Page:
New Hampshire shouldn’t have had to trade water quality for cleaner air, a former state official told a jury in a trial over whether ExxonMobil Corp. contaminated the state’s groundwater with a gasoline additive.
Kent Colburn, the former director of the air resources division of New Hampshire’s Department of Environmental Services, testified in state court in Concord today that it wouldn’t have participated in a federal clean-air program called Reformulated Gasoline, or RFG, if Exxon had warned of the risks of the additive, methyl tertiary butyl ether, or MTBE. The trial began Jan. 14.
“DES was not in the business of transferring pollution from one medium to another,” said Colburn, who served from 1995 to 2002. Although the RFG program “created numerous health benefits,” MTBE wasn’t the reason for the air quality improvement, he said. Former DES commissioner Robert Varney testified last week that he was “shocked” to learn Exxon was aware of MTBE’s risks before adding it to gasoline sold in the state.
New Hampshire could be seeking more than $200 million from ExxonMobil, the last defendant on trial in the $816 million lawsuit filed in 2003. This is one of scores of cases involving MTBE filed since 2000 against refiners, fuel distributors and chemical makers.
Robert Larkins, a former vice president of marketing for Exxon in the 1980s, said in taped testimony played in court last week that he approved the use of MTBE despite a colleague’s recommendation in a mid-1980s memo against using it because of its risk to groundwater. The colleague had been asked by ExxonMobil to conduct a study of MTBE.
“She did not say that you cannot or should not put it in there,” Larkins said, referring to the memo. “She said there were some concerns and she recommended against it.”
ExxonMobil has argued that it was complying with federal regulations that pre-empt state law. They said MTBE was added to gasoline to make it burn more thoroughly and thus reduce air pollution, as required under the 1990 Clean Air Act.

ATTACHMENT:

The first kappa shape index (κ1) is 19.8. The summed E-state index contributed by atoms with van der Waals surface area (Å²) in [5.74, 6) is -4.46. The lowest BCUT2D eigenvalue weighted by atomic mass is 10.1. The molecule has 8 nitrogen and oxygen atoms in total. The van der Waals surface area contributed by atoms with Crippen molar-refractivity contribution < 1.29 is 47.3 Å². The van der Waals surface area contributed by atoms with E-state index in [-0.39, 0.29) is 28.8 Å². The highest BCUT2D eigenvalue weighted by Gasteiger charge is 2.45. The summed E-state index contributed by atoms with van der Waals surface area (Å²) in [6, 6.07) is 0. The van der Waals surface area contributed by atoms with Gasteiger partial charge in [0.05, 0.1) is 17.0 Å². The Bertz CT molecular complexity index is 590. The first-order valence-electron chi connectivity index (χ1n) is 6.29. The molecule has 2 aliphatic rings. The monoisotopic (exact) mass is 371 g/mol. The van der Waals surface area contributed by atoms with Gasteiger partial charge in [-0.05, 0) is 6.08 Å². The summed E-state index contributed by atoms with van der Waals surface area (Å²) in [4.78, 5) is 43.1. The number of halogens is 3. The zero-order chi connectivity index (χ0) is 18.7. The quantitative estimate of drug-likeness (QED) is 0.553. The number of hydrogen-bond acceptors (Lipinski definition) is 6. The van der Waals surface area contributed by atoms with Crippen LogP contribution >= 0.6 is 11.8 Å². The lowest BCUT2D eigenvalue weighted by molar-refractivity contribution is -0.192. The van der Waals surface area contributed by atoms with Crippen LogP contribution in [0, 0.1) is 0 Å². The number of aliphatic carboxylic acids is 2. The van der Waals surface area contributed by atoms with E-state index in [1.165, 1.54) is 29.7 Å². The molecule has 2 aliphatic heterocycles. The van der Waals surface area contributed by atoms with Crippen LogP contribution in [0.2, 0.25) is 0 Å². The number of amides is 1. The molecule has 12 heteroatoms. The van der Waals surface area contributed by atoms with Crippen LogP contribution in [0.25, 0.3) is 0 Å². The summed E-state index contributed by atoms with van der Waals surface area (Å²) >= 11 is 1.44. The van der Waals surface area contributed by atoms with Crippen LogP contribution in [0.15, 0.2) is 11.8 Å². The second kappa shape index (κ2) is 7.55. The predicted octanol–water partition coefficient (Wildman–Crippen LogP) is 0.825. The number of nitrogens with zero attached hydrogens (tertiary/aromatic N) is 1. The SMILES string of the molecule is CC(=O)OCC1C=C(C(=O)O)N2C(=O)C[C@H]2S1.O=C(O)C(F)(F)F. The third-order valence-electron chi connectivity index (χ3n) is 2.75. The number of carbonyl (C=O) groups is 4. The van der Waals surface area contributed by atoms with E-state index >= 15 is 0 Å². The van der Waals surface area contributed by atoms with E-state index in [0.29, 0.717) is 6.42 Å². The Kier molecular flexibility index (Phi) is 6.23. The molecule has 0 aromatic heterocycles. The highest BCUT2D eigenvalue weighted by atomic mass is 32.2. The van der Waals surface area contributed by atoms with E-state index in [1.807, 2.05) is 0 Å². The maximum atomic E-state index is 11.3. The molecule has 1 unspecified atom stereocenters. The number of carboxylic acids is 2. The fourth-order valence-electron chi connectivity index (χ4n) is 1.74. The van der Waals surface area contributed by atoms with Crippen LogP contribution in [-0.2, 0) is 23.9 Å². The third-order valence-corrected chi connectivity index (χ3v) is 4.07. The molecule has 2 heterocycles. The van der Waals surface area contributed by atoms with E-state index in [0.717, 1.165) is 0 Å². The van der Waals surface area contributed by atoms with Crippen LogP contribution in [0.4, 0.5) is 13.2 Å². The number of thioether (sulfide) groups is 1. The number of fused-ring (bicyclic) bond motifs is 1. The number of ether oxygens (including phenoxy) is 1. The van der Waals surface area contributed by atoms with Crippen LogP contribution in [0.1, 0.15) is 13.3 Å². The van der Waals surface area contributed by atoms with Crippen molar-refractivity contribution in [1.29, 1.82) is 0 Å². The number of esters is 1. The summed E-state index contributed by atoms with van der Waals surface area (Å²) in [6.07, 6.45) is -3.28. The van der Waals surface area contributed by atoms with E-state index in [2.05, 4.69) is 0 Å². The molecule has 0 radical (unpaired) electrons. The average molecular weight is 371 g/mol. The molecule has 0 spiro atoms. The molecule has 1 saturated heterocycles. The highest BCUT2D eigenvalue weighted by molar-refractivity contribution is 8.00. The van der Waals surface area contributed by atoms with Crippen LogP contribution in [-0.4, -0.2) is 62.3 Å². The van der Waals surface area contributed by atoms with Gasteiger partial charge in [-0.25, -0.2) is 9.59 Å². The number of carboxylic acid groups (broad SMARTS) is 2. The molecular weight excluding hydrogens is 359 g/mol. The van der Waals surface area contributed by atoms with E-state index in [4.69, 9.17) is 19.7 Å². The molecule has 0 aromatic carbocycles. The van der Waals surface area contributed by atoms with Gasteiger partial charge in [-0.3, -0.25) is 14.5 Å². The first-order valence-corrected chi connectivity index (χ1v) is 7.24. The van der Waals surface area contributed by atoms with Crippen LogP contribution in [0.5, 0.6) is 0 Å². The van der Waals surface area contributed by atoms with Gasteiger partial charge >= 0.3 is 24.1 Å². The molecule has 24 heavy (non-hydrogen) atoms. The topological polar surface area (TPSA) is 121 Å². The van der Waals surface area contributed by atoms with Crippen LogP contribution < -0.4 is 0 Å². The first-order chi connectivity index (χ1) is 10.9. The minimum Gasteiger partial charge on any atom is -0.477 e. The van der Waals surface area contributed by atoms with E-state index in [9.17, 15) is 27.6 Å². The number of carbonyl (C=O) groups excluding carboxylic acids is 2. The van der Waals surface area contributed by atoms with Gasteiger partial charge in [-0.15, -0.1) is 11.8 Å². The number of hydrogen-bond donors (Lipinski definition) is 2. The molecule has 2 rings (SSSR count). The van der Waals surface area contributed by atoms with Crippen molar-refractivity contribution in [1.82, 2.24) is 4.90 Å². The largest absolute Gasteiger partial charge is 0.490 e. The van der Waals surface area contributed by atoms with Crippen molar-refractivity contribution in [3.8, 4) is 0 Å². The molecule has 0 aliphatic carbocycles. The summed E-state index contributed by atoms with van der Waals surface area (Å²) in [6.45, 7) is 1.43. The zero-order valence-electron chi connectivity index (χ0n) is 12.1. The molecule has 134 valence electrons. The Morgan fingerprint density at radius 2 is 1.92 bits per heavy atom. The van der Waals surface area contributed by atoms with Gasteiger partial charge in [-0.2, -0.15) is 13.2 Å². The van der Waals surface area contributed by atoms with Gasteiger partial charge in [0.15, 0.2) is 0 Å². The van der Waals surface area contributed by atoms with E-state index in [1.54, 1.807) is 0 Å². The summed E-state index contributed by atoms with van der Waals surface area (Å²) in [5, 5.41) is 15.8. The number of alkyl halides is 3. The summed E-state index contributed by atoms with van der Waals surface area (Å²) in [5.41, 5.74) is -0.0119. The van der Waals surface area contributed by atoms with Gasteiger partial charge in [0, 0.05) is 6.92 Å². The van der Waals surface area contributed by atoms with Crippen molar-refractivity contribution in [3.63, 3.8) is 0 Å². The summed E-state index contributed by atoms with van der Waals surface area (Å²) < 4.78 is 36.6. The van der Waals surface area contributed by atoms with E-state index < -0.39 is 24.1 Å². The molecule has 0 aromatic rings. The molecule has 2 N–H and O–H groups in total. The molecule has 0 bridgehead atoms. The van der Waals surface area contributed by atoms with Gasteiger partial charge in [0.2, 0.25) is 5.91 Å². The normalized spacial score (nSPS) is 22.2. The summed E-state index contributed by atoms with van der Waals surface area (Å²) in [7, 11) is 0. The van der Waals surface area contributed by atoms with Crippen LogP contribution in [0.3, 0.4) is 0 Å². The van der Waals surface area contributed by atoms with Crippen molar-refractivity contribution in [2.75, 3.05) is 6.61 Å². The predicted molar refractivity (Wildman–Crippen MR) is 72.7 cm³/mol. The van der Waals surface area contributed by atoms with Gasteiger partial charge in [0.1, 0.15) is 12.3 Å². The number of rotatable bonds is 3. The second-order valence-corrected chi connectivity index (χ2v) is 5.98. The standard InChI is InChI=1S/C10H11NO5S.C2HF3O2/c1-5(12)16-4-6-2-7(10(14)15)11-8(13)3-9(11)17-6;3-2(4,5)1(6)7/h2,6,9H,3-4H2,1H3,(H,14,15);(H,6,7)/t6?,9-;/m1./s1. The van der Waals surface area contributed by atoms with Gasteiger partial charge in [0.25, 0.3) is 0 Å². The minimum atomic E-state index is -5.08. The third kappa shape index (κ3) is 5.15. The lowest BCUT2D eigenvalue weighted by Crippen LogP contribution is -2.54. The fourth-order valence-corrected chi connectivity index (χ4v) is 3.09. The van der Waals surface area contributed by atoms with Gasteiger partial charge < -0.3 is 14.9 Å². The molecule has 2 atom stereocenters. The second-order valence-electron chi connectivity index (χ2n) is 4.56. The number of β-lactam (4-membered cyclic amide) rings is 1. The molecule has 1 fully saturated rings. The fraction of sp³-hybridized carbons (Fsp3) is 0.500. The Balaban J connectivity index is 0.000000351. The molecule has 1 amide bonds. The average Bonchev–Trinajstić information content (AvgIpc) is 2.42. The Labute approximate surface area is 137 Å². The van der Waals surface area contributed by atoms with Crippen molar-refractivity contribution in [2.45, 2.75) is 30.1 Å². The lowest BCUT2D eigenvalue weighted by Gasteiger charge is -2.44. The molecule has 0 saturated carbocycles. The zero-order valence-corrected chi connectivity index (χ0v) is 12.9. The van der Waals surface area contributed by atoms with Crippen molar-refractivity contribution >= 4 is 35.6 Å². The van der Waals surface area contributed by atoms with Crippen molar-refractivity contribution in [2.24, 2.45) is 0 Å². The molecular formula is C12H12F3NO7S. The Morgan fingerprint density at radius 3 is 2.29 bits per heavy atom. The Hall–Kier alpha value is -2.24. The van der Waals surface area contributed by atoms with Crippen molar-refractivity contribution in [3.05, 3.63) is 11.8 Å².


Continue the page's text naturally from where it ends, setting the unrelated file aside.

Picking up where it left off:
James Quinn, a lawyer for the company, said that the state was aware of the risks of MTBE when it opted into the RFG program in 1991 because there had been documents and data about the additive for several years. New Hampshire decided to re-enter the clean-air program in 1997.
Cross-examining Colburn today, Quinn referred to a report from Maine that Colburn received in 1995 that said MTBE had been detected in groundwater for more than 10 years and that “increased surveillance” of the chemical in water was required.
The state was petitioning the Environmental Protection Agency to get out of the RFG program in 1999.
New Hampshire has said that about 40,000 wells are contaminated with MTBE including about 5,590 at levels determined to be unfit for drinking.
The number of contaminated wells is a factor in deciding monetary damages if ExxonMobil is found liable. The state is also seeking damages based on market share of gasoline sales in New Hampshire during the period covered by the lawsuit.
ExxonMobil’s share was about 30 percent, the state said. Based on an estimated cost of $816 million to test for, monitor and clean up the groundwater, New Hampshire could be seeking about $245 million from the company.
New Hampshire Superior Court Judge Peter Fauver agreed Jan. 15 to sever the other defendant in this trial, Citgo Petroleum Corp., while the company and the state work to complete a settlement. Citgo is the Houston-based unit of Petroleos de Venezuela SA, the country’s state-owned oil company.
Citgo’s market share ranged from 3.1 percent to 8.7 percent, New Hampshire said. Based on those figures, the state could be seeking $25 million to $71 million from Citgo. If an accord isn’t reached by Feb. 15 and no extension is approved, Citgo would be reinstated to the trial.
Besides ExxonMobil and Citgo, New Hampshire also sued Shell Oil Co., Sunoco Inc., ConocoPhillips, Irving Oil Ltd., Vitol SA and Hess Corp. All settled before the trial began except ExxonMobil and Citgo. Shell and Sunoco agreed to pay New Hampshire $35 million in a settlement announced in November.
New Hampshire has received more than $100 million in settlements from defendants so far, according to court papers.
MTBE lawsuits have also been consolidated in federal court in New York for pretrial evidence-gathering and motions. In 2009, a federal jury ordered ExxonMobil to pay New York City $104.7 million after finding it liable for polluting wells in the city. ExxonMobil has appealed.
The additive leaked into New Hampshire’s groundwater from spills at service stations, vehicle junkyards and storage tanks. It can render drinking water “foul, putrid and unfit for human consumption,” according to court filings. MTBE is no longer added to gasoline.
The trial could last more than four months.
The case is New Hampshire v. Hess Corp., 03-C-0550, New Hampshire Superior Court, Merrimack County (Concord).